Here are the most important facts about Sheffield’s street trees
• Sheffield has approximately 36,000 street trees. So far around 5500 trees have been felled across Sheffield and another 500 are at immediate risk. Meaning that one-sixth of the city’s mature street trees will have been removed over a five year period.
• At least a further 200 trees a year are due to be felled over the next 20 years, bringing the total to 17,500 or roughly half of the entire street tree population!
• SCC’s statement that 75% of street trees are approaching the end of their life is based on a misinterpretation of the 2006-2007 Highway Tree Survey (7.7MB) prepared by Elliott Consultancy. Many of Sheffield’s street trees were planted in the late Victorian period and the early 20th century, they are now only just reaching adulthood. See tree life expectancy leaflet.
• 84% of trees earmarked for felling are perfectly healthy and are being removed because of root damage to pavements and kerbs. In most cases both these issues can be resolved using the 14 Engineering Solutions already paid for under the terms of the Streets Ahead PFI contract and will not lead to extra costs. Similar Engineering Solutions, such as the pictured example of Flexi™–Pave, are used as standard by Local Authorities across the UK.
– Despite the ‘Streets Ahead’ contract being in its fifth year SCC have been unwilling, or unable, to point out locations where these solutions have been used instead of felling – directly contradicting the council’s assertion that trees are being removed only as a ‘last resort’
• SCC set up the Independent Tree Panel to address resident’s concerns. So far it has cost in excess of £1 million and although it has made numerous recommendations to retain trees the council has repeatedly ignored their advice. The entire process has only saved a handful of trees.
• Amey have consistently overestimated the costs of alternative solutions to save specific trees. They claim that it would take £50,000 to save the Chelsea Road Elm – an independent highway engineer stated that it would cost between £1500 – £3500.
• The contract states that costs due to protestors are to be borne by Amey, not SCC as repeatedly stated.
• The council sent out a household survey to streets where trees are affected by highway works. The survey process is often cited as residents giving approval of the felling regime, however the value of this survey has been called into question. See Professor Brook’s analysis of the figures.
- – A large mature tree provides many times more environmental benefits than a small one. It would take 60 replacement trees to replace the overall volume of one large mature tree. In addition, there is a high expected failure rate of new planting. It will take many decades before a replacement tree comes close to fulfilling the same role as the tree it replaced.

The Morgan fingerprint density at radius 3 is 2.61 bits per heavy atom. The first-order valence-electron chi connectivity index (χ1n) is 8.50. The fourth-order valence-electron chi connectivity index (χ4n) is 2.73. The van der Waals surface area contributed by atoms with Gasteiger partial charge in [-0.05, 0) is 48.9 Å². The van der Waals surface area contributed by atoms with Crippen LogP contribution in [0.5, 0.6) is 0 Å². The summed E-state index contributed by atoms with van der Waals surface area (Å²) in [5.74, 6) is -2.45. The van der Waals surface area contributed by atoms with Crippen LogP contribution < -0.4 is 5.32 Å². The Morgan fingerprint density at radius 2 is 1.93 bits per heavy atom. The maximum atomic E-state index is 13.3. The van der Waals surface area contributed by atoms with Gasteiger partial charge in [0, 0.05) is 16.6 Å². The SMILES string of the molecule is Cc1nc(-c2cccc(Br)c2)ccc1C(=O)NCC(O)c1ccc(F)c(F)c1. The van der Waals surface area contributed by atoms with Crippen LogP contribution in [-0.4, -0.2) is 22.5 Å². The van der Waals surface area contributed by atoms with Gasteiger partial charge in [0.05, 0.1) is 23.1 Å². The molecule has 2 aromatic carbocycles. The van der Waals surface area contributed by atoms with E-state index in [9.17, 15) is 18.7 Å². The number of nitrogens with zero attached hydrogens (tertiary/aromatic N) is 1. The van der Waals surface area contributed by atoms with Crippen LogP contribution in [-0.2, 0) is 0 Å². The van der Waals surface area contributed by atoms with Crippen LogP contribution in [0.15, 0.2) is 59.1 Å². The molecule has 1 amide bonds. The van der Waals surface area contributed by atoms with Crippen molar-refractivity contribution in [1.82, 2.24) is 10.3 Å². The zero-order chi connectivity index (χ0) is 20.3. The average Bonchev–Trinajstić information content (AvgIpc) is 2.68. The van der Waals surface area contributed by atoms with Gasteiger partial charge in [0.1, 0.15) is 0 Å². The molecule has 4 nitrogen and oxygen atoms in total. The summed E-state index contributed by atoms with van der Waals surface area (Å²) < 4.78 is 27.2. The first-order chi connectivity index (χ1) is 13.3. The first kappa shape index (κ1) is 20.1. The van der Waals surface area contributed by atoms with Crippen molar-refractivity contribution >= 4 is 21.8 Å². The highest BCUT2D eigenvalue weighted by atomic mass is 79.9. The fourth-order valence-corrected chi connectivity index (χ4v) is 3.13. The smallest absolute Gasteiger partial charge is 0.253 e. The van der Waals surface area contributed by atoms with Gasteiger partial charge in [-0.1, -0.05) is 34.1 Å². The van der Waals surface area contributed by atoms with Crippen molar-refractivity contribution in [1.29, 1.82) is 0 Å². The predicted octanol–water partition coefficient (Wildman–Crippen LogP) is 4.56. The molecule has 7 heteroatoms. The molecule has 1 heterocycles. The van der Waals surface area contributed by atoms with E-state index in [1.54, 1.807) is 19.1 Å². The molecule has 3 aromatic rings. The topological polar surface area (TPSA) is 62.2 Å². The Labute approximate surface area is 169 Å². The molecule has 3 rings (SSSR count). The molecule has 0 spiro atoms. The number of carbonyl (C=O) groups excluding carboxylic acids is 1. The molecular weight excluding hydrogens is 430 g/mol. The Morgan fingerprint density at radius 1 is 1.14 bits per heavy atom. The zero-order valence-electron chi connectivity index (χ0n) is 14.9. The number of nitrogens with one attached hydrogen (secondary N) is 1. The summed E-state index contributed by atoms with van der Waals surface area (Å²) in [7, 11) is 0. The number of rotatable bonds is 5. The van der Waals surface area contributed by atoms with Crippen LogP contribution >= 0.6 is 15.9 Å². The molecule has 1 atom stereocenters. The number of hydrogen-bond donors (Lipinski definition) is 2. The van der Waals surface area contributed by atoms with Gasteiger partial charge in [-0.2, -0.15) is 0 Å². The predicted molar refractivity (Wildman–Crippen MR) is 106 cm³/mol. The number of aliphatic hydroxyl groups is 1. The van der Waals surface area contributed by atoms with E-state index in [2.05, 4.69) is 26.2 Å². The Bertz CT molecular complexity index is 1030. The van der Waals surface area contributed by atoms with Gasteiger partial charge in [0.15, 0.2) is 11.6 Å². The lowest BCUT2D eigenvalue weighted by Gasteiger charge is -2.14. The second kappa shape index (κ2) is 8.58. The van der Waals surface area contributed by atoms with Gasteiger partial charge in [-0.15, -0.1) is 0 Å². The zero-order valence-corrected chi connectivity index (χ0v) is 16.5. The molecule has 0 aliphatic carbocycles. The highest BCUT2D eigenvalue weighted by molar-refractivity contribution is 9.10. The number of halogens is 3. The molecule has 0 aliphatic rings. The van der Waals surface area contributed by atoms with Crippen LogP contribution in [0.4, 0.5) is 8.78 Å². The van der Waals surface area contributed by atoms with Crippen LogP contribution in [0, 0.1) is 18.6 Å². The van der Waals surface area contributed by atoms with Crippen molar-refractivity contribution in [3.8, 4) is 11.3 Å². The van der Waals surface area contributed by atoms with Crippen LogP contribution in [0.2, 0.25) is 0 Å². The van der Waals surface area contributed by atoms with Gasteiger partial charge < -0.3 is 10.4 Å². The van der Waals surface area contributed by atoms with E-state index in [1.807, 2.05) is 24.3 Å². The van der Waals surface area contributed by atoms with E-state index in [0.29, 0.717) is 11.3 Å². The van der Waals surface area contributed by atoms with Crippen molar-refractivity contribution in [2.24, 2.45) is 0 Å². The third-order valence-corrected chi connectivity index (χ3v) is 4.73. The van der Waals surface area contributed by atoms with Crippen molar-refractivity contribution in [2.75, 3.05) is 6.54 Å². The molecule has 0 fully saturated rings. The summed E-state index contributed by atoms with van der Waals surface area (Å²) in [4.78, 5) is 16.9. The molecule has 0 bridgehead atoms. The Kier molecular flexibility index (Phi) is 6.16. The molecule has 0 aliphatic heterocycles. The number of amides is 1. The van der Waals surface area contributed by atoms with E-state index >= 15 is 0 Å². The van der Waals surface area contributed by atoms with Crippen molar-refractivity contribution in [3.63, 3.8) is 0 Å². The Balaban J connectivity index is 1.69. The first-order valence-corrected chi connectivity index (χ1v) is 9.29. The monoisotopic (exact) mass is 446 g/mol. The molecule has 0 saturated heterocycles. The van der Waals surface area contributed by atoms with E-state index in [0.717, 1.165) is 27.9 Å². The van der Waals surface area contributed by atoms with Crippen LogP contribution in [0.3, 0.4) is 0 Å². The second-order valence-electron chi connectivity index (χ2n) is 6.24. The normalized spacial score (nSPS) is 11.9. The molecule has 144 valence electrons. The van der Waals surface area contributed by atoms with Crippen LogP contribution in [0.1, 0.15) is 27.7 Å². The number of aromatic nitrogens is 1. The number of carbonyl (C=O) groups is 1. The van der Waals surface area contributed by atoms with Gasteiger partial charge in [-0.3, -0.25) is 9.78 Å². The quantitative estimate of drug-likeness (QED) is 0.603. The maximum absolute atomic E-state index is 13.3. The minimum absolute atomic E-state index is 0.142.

• Some replacement trees have not been planted with due care, making them less likely to thrive in the harsh street environment and leaving them vulnerable to vandalism. A number of trees have been replanted so close to kerbs that they will eventually displace the kerb, as pictured, just like their predecessors.
• When challenged about their record on street trees, SCC often cites the woodland creation program taking place across the city. While STAG endorse this work it cannot be considered a substitute for keeping existing healthy street trees, right where they provide maximum benefit to community and environment. See Top 10 tree benefits.
• The real costs of felling and maintenance under the PFI contract are a closely-guarded ‘commercially sensitive’ secret. Freedom of Information requests to see the figures used to justify the delivery of the tree replacement component of the ‘Streets Ahead’ contract have been refused. However in January 2017 Cllr. Bryan Lodge said:
“The costs associated with removing an existing tree followed by sourcing, planting and maintaining a replacement are greater than those associated with maintenance of a mature tree. This takes into account a number of factors including inspections and noticing; adherence to the required traffic management recommendations; the removal and disposal of arising’s; pit construction for new tree; purchase of tree and sundries, planting and maintenance for early years such as watering and replacement of any failures/vandalised trees.”
– So why are trees with decades of life still left in them being removed? Seemingly Sheffielders are being expected to foot the bill for the removal of healthy, albeit ‘damaging’ or ‘discriminatory’ trees, when felling is more expensive than repairing the kerb or pavement. It does not take a huge leap of imagination to conclude that Amey’s profit-motive is the deciding factor, and that this is written into the sections of the ‘Streets Ahead’ contract that the public are not allowed to see.